Posts tagged Daniella R. Lee.
Clock 5 minute read

Since October 2021, the Department of Justice (DOJ) has been implementing a variety of changes to its corporate criminal enforcement policies. These efforts all reflect DOJ’s focus on individual accountability, punishing recidivist misconduct, prioritizing compliance and responsible corporate citizenshippromoting corporate self-disclosure, and incentivizing whistleblowers to come forward. The latest development in these efforts is the Criminal Division’s Pilot Program on Voluntary Self-Disclosures for Individuals that DOJ released on April 15, 2024.

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On December 26, 2023, the U.S. Sentencing Commission (“USSC”) proposed several amendments to its Guidelines Manual (the “Guidelines”). Two of these proposed amendments have the potential to especially impact sentencing decisions in white collar criminal cases. In particular,  one amendment changes the rule for calculating loss, and another provides new options regarding the consideration of acquitted conduct.

Rule for Calculating Loss

The USSC’s proposed revision to the Guidelines’ rules for calculating loss arises out of an effort to continually evaluate and ...

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On March 7, 2024, Deputy Attorney General Lisa Monaco announced the launch of a 90-day sprint to develop and implement a pilot program for DOJ’s latest “carrot” to incentivize companies to invest in a culture of compliance: a whistleblower rewards program. In an address at the American Bar Association’s 39th National Institute on White Collar Crime, Monaco explained: “[t]he premise is simple: if an individual helps DOJ discover significant corporate or financial misconduct — otherwise unknown to us — then the individual could qualify to receive a portion of the ...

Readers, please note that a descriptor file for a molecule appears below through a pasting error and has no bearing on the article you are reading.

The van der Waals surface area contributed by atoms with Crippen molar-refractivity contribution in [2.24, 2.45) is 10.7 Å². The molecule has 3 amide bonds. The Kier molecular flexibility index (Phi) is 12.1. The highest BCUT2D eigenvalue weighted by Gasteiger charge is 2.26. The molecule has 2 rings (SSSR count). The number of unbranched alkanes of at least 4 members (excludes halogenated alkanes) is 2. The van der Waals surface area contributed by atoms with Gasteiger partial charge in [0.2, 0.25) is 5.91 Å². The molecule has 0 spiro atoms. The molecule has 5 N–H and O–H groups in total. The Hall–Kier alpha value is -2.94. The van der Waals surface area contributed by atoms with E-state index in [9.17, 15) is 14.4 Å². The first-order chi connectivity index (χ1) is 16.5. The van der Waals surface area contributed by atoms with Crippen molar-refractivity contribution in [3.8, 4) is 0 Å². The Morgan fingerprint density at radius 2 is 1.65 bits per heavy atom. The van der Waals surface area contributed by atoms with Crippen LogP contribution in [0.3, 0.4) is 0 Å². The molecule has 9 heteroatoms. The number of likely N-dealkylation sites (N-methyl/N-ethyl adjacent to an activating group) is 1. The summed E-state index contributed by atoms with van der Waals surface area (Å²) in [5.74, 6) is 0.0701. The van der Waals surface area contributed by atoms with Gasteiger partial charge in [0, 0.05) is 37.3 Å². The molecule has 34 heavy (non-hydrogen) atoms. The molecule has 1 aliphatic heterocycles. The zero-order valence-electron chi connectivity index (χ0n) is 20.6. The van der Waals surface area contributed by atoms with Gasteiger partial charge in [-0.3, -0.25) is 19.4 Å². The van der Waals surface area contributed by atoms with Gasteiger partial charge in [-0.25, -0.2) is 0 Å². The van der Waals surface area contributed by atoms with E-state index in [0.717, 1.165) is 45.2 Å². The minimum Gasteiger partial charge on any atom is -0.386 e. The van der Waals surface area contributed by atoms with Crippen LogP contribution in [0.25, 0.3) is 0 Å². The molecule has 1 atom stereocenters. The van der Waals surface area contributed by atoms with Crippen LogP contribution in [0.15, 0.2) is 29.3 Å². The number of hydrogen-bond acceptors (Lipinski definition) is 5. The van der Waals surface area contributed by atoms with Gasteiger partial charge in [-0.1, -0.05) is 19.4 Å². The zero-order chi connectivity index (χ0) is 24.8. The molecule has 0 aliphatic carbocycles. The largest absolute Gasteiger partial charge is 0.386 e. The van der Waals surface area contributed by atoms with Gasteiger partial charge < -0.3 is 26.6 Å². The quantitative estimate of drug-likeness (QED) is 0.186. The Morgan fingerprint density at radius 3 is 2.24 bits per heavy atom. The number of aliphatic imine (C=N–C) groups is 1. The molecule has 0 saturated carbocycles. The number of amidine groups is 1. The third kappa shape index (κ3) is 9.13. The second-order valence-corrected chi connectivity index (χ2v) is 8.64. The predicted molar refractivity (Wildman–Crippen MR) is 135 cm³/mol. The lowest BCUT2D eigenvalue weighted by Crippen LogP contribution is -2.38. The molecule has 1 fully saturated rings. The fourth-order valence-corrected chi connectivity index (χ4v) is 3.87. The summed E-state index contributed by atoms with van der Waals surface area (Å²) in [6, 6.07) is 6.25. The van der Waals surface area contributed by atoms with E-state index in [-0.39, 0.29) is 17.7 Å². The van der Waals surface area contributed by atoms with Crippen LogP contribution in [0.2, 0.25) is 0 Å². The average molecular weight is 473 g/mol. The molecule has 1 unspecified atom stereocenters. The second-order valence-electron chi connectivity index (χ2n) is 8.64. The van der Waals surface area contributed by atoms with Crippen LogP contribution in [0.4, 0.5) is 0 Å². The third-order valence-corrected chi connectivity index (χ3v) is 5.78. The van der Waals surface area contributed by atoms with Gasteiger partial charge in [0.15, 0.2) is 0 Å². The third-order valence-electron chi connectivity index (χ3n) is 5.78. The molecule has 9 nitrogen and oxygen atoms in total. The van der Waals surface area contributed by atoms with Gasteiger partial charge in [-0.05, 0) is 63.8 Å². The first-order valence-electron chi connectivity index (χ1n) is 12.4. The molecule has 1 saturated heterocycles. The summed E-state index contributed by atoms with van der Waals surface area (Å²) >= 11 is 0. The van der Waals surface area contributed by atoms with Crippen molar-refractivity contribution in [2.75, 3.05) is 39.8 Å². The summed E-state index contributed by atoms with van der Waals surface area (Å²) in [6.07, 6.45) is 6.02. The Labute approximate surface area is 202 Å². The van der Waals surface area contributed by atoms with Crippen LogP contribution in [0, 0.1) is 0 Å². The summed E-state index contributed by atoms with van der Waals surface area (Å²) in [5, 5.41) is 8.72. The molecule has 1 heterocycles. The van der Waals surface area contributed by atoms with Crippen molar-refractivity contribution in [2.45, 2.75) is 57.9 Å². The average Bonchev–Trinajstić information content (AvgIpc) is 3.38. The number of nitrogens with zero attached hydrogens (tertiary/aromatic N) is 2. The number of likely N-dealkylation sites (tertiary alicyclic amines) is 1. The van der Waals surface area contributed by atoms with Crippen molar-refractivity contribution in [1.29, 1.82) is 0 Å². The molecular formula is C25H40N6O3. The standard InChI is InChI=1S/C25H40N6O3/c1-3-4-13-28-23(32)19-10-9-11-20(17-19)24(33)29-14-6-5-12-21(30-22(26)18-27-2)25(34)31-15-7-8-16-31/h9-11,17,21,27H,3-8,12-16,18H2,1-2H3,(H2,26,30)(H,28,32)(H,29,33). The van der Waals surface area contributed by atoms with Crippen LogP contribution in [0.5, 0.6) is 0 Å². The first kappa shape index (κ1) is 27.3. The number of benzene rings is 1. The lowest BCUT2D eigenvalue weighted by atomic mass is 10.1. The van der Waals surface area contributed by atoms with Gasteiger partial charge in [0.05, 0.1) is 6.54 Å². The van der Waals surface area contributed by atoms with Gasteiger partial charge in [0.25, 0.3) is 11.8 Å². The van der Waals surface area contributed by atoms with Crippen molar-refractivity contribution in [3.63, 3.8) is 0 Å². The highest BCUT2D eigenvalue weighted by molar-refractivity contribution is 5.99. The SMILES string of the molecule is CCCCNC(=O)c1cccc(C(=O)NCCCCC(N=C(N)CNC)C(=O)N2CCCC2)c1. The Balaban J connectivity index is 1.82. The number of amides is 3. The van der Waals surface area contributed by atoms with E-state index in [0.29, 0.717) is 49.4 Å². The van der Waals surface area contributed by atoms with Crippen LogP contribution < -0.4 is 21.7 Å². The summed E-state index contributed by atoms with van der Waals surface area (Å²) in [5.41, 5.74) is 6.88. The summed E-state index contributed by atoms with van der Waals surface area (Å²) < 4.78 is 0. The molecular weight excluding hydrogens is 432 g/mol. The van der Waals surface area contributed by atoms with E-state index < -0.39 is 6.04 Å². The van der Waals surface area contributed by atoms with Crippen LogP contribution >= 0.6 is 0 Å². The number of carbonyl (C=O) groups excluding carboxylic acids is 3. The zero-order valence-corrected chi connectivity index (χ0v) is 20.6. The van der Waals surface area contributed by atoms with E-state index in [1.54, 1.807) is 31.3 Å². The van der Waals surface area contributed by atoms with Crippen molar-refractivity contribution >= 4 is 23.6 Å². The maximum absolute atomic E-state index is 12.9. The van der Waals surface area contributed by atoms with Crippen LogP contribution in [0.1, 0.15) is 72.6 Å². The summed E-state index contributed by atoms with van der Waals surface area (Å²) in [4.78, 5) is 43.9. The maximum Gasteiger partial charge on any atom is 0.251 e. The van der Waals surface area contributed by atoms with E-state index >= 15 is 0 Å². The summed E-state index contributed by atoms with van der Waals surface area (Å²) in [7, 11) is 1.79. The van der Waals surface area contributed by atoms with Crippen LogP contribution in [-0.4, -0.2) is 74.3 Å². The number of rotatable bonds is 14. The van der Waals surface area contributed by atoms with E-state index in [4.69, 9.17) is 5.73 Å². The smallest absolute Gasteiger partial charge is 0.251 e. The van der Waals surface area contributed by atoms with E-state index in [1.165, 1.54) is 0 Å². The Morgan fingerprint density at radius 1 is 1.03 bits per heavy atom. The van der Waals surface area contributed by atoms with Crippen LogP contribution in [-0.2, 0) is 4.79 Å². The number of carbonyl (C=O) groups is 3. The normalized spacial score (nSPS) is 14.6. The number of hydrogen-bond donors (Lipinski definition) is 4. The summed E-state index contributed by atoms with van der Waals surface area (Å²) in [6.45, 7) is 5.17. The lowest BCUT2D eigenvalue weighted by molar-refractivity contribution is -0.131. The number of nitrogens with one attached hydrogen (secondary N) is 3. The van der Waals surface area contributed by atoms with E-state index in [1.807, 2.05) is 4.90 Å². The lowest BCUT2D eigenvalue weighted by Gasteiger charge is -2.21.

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Building on attempts in recent years to strengthen the Department of Justice’s (DOJ’s) white collar criminal enforcement, on September 15, 2022, Deputy Attorney General Lisa Monaco announced revisions to DOJ’s corporate criminal enforcement policies. The new policies, and those that are in development, further attempt to put pressure on companies to implement effective compliance policies and to self-report if there are problems. Notably, the new DOJ policies set forth changes to existing DOJ policies through a “combination of carrots and sticks – with a mix of incentives and deterrence,” with the goal of “giving general counsels and chief compliance officers the tools they need to make a business case for responsible corporate behavior” through seven key areas:

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